On addition to the human losses, Stenbit said, the damage most likely includes lost data and impaired Defense systems, but even a week after the attack, officials had yet to determine which systems were hit the hardest.

He also said military officials could not yet tell which data would be easily replaced and which would not.

'There are places here that don't exist anymore,' Stenbit said.

But thanks to system redundancy, the Pentagon did not lose mission-critical services, Stenbit said. There are two major communications links into the Pentagon. The jetliner crash damaged one of them, but it was quickly restored.

Stenbit declined to discuss the type of communication line that was cut, citing security concerns.

Like other victims, Defense has received many offers of help and support in the wake of the attacks. The IT community in Washington has flooded Defense phone lines with offers of help, said Ron Turner, deputy CIO of the Navy.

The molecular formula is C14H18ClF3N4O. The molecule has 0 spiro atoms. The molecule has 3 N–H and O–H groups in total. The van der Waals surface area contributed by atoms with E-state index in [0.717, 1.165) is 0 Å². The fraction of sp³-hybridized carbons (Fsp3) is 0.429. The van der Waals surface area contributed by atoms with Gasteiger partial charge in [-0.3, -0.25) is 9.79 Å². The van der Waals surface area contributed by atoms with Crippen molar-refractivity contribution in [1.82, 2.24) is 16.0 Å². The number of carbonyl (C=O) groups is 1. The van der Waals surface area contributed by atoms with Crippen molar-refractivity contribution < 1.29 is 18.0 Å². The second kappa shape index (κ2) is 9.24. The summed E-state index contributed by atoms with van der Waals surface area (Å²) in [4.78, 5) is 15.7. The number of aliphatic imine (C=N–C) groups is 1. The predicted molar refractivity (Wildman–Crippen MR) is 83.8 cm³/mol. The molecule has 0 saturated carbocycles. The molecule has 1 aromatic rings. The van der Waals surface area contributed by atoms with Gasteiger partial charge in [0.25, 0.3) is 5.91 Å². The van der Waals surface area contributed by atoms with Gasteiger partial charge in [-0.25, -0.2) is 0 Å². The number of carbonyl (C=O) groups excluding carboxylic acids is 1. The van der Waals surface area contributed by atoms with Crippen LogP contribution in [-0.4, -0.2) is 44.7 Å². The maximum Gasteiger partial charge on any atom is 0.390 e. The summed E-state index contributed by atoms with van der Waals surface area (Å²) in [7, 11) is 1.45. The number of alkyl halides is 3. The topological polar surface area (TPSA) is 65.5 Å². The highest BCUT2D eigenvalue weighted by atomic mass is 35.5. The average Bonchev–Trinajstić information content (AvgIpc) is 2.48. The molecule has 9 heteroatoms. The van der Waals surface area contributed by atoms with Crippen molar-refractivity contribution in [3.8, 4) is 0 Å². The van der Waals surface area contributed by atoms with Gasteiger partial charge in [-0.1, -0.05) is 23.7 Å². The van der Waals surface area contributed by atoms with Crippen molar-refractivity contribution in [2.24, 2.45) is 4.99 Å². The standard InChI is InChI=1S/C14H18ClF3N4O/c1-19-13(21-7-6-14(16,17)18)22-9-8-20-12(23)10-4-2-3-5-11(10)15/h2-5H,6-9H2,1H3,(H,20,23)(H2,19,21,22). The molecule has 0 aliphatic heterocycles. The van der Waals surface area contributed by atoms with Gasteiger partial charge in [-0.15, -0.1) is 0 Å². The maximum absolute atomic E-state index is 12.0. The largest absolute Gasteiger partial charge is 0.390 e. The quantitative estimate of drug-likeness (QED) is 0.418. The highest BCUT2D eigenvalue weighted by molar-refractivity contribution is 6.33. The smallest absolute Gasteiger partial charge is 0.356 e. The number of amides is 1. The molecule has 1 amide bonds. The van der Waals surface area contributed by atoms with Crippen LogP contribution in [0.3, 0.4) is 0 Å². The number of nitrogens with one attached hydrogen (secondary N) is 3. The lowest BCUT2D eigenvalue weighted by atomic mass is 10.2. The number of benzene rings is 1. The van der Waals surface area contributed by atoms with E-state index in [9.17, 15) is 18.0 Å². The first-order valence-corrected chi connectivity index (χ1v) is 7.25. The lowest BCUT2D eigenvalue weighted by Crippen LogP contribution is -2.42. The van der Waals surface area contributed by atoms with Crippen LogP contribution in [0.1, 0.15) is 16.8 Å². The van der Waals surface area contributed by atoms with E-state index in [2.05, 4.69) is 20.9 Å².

'The DOD IT vendor community wanted to donate hardware, software, servers, rehosting capabilities, technical support and operational support ' anything they could do to help DOD through the horrific events in the Pentagon,' Turner said.

Cybersecurity boost

Defense also is beefing up cybersecurity. Although DOD has seen no increase in probes, scans, viruses or intrusion attempts, it has a heightened awareness of such threats, said Maj. Barry Venable, a spokesman for the Space Command in Colorado Springs, Colo., which monitors Defense networks.

He declined to say specifically what steps DOD is taking to increase information security, aside from saying systems monitoring has increased.

Defense Secretary Donald Rumsfeld said DOD is preparing for all types of threats, including major attacks on Defense networks.